Everything living is dependent on necessities for survival: air, food and water being among the most vital.
For residents of Missouri, water not only sustains our lives but it is also the backdrop to the history and development of our state.
In a recently published book, ‘Voices of Missouri’s Rivers’ by William Turner, the history and state of our rivers is presented in a both vivid and compelling manner for readers asking them to not only consider the heritage our waterways have provided but presenting the case of the for conservation of a vital natural resource.
“I wrote the book to convey the importance of our state’s waterways but also to stress the need for further conservation of our rivers to future generations,” Turner said. “We have a good water quality and amount of water in our state compared to others but that could easily go away if we are not vigilant.”
Turner retired in 2010 after spending 32 years with the Missouri Department of Conservation as a river and stream biologist and said one of the other reasons for the work was to create a comprehensive guide of the state’s waterways.
“Throughout my career it seemed I was looking for a source of information on our rich river heritage,” Turner said. “We have some excellent sources and pieces of information but it was all rather piecemeal.
“With my job with the department I knew it was something that was needed and so I decided to take the project on,” Turner added.
Turner began writing the book in 1999.
“It was difficult to take such a huge complex subject and boil it down to less the 400 pages,” Turner said. “The job of amassing and keeping all of the information I gathered straight was a large part of the challenge in writing the book.”
Turner added that he sites over 600 resources in the work which he gathered from across the state including the State Historical Archives and libraries in each of Missouri’ s 114 counties as well as neighboring states.
“When Ulysses S. Grant was president he contracted out that histories of each county be written,” Turner said. “The people who wrote them were from the counties and so I could go to every county library and find that information,” Turner said. “I had to do make sure that that single source was unbiased and so finding the second source to confirm the information was the gem.”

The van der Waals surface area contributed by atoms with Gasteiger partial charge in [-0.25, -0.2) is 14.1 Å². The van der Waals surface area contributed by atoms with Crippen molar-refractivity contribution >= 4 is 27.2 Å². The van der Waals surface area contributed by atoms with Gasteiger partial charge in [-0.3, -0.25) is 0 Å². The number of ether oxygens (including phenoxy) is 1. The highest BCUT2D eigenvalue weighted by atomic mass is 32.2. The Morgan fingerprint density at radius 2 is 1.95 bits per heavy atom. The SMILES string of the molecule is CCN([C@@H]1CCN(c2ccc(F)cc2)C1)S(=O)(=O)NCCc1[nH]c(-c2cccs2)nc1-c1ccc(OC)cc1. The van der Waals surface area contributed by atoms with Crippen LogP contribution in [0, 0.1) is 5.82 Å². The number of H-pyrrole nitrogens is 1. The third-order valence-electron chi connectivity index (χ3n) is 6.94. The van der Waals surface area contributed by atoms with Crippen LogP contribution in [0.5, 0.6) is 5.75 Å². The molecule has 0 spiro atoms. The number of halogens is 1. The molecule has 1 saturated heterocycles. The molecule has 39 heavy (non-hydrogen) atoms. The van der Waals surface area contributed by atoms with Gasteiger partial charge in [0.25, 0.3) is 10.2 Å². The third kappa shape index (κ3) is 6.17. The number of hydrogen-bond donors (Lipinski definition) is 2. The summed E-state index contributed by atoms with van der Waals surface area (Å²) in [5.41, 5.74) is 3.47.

Turner said he spent 70 percent of his time do research, finding and cataloguing material and working with editors with the reaming 30 percent on the writing of the book.
“The only way to get to the actual writing was to do the other stuff,” Turner commented. “It wasn’t hard to get up and go because there was always something new to discover.
“I think I was always thinking about the visuals and how to create an entertaining history that wasn’t just based on the Lewis and Clark concept,” Turner added. “The work also needed to be relevant for today; that was very important to the work as well.”
With reports of water shortages both, here in the United States and around the world Turner states that there must be a greater effort to protect all waterways, including those in Missouri.
“Man truly is the biggest threat to our rivers,” Turner said. “We have modified our waterways so much across the country that we are underestimating the effect it is creating.”
Turner pointed to the flooding in the St. Louis area as an example of the damage that can be created at the hand of man to the flood plains.
“We’ve caused a lot of damage and we have to keep in mind that all of the water has to go someplace,” Turner said. “But it’s not just that, the pollution is never ending, and it’s not just a corporate issue.
“Everything we put down our drains we take for granted,” Turner added. “That includes things like shampoos and detergents to cleaning products simply can’t all be treated by waste water and it’s the responsibility of all of us to insist that our water be protected.”
Turner stresses that the change needs to legislation in the state needs to come from citizens.
“The pressure to bring about change and do the right thing needs to come from the people,” Turner said. “All of us need to demand that our legislators need to do something to protect our waterways and quality of life.”
The quality of life and enjoyment that residents garner from the states rivers and creeks is something Turner does not take for granted and hopes to pass on to future generations.
“I don’t truly have a favorite waterway,” Turner said thoughtfully. “I can sit on my creek bank and be content; maybe the one I am fishing at the time is the one I like best.
“I think of all the time periods I researched it’s the Steamboat era that fascinates me the most,” Turner continued. “There is just something about how the steamboat captains were always on the cutting edge of shaping society and were at the heart of life for that period of time; we need to maintain that ideal of the waterways for future generations.”
‘Voices of Missouri’s Rivers’ is available at all Missouri Department of Conservation Offices at the department’s website mdc.mo.gov.
Hope Lecchi can be reached at 660-826-1000 ext. 1484